Cambridge researchers have raised questions about the theory that Neanderthals and modern humans at some point interbred. Their findings show that common ancestry, not hybridization, better explains the average 1-4 per cent DNA that those of European and Asian descent share with Neanderthals.
In the last two years, a number of studies have suggested that modern humans and Neanderthals had at some point interbred. Genetic evidence shows that on average Eurasians and Neanderthals share between 1-4 per cent of their DNA. In contrast, Africans have almost none of the Neanderthal genome. The previous studies concluded that these differences could be explained by hybridization, which occurred as modern humans exited Africa and bred with the Neanderthals who already inhabited Europe.
The new study, accepted for publication in the Proceedings of the National Academy of Sciences, provides an alternative explanation for the genetic similarities.
The scientists found that common ancestry, without any hybridization, explains the genetic similarities between Neanderthals and modern humans. In other words, the DNA that Neanderthal and modern humans share can all be attributed to their common origin, without any recent influx of Neanderthal DNA into modern humans.
“Our work shows clearly that the patterns currently seen in the Neanderthal genome are not exceptional, and are in line with our expectations of what we would see without hybridization,” said lead author Dr Andrea Manica of the University of Cambridge. “So, if any hybridization happened – it’s difficult to conclusively prove it never happened – then it would have been minimal and much less than what people are claiming now.”
Neanderthals and modern humans once shared a common ancestor who is thought to have spanned Africa and Europe about half a million years ago. Just as there are very different populations across Europe today, populations of that common ancestor would not have been completely mixed across continents, but rather closer populations would have been more genetically similar to each other than populations further apart.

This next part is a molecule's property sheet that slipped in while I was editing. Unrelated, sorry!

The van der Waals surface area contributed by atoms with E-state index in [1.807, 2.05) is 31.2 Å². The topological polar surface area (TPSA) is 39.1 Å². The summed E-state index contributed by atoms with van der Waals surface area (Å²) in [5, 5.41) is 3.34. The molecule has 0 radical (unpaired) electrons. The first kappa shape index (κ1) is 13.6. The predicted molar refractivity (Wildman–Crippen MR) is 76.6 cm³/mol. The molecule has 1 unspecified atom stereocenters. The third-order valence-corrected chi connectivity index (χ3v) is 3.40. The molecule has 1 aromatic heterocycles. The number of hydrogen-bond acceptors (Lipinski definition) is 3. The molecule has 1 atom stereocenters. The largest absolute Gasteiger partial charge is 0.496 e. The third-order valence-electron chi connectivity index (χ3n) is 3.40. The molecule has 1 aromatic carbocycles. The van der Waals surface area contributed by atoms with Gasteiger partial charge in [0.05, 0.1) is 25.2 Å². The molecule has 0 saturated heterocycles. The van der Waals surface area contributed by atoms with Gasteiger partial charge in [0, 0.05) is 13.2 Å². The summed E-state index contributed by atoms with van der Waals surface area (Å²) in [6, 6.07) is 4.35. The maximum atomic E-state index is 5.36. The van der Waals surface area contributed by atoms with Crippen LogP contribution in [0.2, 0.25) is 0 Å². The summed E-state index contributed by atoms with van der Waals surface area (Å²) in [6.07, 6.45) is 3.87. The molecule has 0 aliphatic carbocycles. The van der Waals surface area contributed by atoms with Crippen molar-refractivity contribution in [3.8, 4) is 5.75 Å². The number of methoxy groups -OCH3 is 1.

Then, about 350-300 thousand years ago, the European range and the African range became separated. The European range evolved into Neanderthal, the African range eventually turned into modern humans. However, because the populations within each continent were not freely mixing, the DNA of the modern human population in Africa that were ancestrally closer to Europe would have retained more of the ancestral DNA that is also shared with Neanderthals.
On this basis, the scientists created a model to determine whether the differences in genetic similarities with Neanderthal among modern human populations, which had been attributed to hybridization, could be down to the proximity of modern humans in northern Africa to Neanderthals.
By examining the different genetic makeup among modern human populations, the scientists’ model was able to infer how much genetic similarity there would have been between distinct populations within a continent. The researchers then simulated a large number of populations representing Africa and Eurasia over the last half a million years, and estimated how much similarity would be expected between a random Neanderthal individual and modern humans in Africa and Eurasia.
The scientists concluded that when modern humans expanded out of Africa 60-70K years ago, they would have brought out that additional genetic similarity with them, making Europeans and Asians more similar to Neanderthals than Africans are on average – undermining the theory that hybridization, and not common ancestry, explained these differences.
Bibliographic information: Manica et al. 2012. Effect of ancient population structure on the degree of polymorphism shared between modern human populations and ancient hominins. PNAS, accepted for publication.